Defense Secretary Robert Gates will
testify Tuesday at a Senate committee hearing looking into repeal of
the military's ban on open gay service, CNN reported.
Pentagon press secretary Geoff Morrell
confirmed the appearance: “The Defense Department leadership is
actively working on an implementation and the secretary will have
more to say about this next week.”
According to the Senate Armed Services
Committee website, an hour has been scheduled to discuss the issue at
Tuesday's hearing on the Defense Authorization Request for Fiscal
The policy, also known as “don't ask,
don't tell,” is the 1993 law that prohibits gay and lesbian service
members from revealing their sexuality at the risk of losing their
During President Obama's first State of
the Union address he said he would work with Congress and the
Pentagon to repeal the law.
Gates, however, has previously said he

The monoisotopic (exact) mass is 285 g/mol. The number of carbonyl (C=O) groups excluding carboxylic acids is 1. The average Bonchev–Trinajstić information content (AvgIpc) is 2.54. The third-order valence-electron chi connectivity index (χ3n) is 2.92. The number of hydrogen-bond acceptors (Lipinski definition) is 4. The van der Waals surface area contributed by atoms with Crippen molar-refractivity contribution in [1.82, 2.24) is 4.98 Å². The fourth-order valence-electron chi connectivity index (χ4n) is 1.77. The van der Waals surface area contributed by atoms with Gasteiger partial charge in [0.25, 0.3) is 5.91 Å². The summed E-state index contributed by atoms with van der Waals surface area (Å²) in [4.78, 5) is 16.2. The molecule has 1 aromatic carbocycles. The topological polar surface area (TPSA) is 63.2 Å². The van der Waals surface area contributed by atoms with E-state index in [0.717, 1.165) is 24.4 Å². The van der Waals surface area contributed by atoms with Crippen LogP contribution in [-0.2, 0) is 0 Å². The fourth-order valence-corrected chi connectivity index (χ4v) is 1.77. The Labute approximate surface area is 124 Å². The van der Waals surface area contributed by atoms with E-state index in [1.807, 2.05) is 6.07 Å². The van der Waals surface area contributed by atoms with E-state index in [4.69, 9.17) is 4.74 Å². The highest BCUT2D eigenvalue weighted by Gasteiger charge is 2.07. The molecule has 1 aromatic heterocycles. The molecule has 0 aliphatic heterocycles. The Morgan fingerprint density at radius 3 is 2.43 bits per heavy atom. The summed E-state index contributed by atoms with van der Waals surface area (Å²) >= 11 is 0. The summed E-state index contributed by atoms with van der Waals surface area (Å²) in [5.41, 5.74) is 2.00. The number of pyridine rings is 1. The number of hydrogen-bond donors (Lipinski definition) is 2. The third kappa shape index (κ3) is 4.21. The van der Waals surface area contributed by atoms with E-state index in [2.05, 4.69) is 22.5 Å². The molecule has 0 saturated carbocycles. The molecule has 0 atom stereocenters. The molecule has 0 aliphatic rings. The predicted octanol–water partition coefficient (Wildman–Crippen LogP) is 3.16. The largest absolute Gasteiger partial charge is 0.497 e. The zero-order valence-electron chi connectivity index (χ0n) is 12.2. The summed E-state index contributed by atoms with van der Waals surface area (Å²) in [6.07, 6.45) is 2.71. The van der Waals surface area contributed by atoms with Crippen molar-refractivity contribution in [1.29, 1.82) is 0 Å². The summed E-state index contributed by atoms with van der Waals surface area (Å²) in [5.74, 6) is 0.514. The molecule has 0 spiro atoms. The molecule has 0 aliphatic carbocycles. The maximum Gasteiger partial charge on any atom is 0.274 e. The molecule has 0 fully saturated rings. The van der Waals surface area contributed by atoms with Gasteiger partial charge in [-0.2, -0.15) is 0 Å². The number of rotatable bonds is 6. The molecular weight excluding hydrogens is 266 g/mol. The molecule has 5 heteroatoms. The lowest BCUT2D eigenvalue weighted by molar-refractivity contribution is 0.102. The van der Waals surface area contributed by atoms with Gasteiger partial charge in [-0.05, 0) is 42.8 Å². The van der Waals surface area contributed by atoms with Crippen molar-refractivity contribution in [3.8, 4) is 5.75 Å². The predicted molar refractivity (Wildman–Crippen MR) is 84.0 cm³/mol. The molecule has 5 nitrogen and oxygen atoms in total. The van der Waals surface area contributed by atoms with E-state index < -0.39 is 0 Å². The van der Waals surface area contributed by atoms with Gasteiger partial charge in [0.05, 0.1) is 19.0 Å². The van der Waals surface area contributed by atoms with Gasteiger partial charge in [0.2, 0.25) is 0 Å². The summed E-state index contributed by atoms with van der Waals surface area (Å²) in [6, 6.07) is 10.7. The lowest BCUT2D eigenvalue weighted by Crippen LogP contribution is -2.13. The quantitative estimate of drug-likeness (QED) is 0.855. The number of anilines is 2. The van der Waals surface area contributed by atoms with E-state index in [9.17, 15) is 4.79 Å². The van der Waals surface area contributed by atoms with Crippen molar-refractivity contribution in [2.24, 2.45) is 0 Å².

supports altering the law to make it “more humane,” not repeal
In July, Gates questioned the need to
take action against service members when they've been outed out of
vengeance or after being jilted.
“If someone is outed by a third party
… does that force us to take an action?” he asked.
“That's the kind of thing we're
looking at to see if there's a more humane way to apply the law until
the law gets changed,” Gates added.
In previous speeches, Obama has used
the word “change” to describe his position on the issue.
However, during Wednesday's address he once again called for repeal
of the law.
Republicans, however, remain committed
to the law. Arizona Senator John McCain, a member of the committee,
has called the policy “successful.”
“At a time when our Armed Forces are
fighting and sacrificing on the battlefield, now is not the time to
abandon the policy,” McCain said in a statement released
immediately after the president's call for an end to the law.
“It would be a mistake to think this
law is working,” Aubrey Sarvis, executive director of
Servicemembers Legal Defense Network (SLDN), a group that lobbies for
repeal of the law, responded in a statement. “No law or policy is
successful if it hurts military readiness at a time of two wars.”
Michigan Senator Carl Levin, chairman
of the committee, is expected to hold a full hearing on repeal
legislation sometime in February.